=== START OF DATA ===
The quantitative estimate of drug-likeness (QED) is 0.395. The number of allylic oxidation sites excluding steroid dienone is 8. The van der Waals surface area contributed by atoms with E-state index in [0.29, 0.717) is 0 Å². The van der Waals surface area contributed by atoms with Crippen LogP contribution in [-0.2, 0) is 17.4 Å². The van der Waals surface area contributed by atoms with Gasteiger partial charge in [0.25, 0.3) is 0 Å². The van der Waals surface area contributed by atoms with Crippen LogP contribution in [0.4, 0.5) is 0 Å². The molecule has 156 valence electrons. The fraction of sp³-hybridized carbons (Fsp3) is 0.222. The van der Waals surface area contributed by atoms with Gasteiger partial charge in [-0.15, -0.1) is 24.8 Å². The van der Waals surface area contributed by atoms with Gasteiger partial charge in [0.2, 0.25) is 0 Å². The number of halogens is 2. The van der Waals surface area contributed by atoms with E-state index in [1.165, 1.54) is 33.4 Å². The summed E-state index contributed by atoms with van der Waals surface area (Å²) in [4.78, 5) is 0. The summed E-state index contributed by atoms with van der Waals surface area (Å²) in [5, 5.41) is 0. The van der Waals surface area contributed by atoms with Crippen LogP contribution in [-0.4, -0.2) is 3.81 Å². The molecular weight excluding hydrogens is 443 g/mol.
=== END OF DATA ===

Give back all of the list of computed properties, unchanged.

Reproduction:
The quantitative estimate of drug-likeness (QED) is 0.395. The number of allylic oxidation sites excluding steroid dienone is 8. The van der Waals surface area contributed by atoms with E-state index in [0.29, 0.717) is 0 Å². The van der Waals surface area contributed by atoms with Crippen LogP contribution in [-0.2, 0) is 17.4 Å². The van der Waals surface area contributed by atoms with Gasteiger partial charge in [0.25, 0.3) is 0 Å². The van der Waals surface area contributed by atoms with Crippen LogP contribution in [0.4, 0.5) is 0 Å². The molecule has 156 valence electrons. The fraction of sp³-hybridized carbons (Fsp3) is 0.222. The van der Waals surface area contributed by atoms with Gasteiger partial charge in [-0.15, -0.1) is 24.8 Å². The van der Waals surface area contributed by atoms with Gasteiger partial charge in [0.2, 0.25) is 0 Å². The number of halogens is 2. The van der Waals surface area contributed by atoms with E-state index in [1.165, 1.54) is 33.4 Å². The summed E-state index contributed by atoms with van der Waals surface area (Å²) in [4.78, 5) is 0. The summed E-state index contributed by atoms with van der Waals surface area (Å²) in [5, 5.41) is 0. The van der Waals surface area contributed by atoms with Crippen LogP contribution in [-0.4, -0.2) is 3.81 Å². The molecular weight excluding hydrogens is 443 g/mol.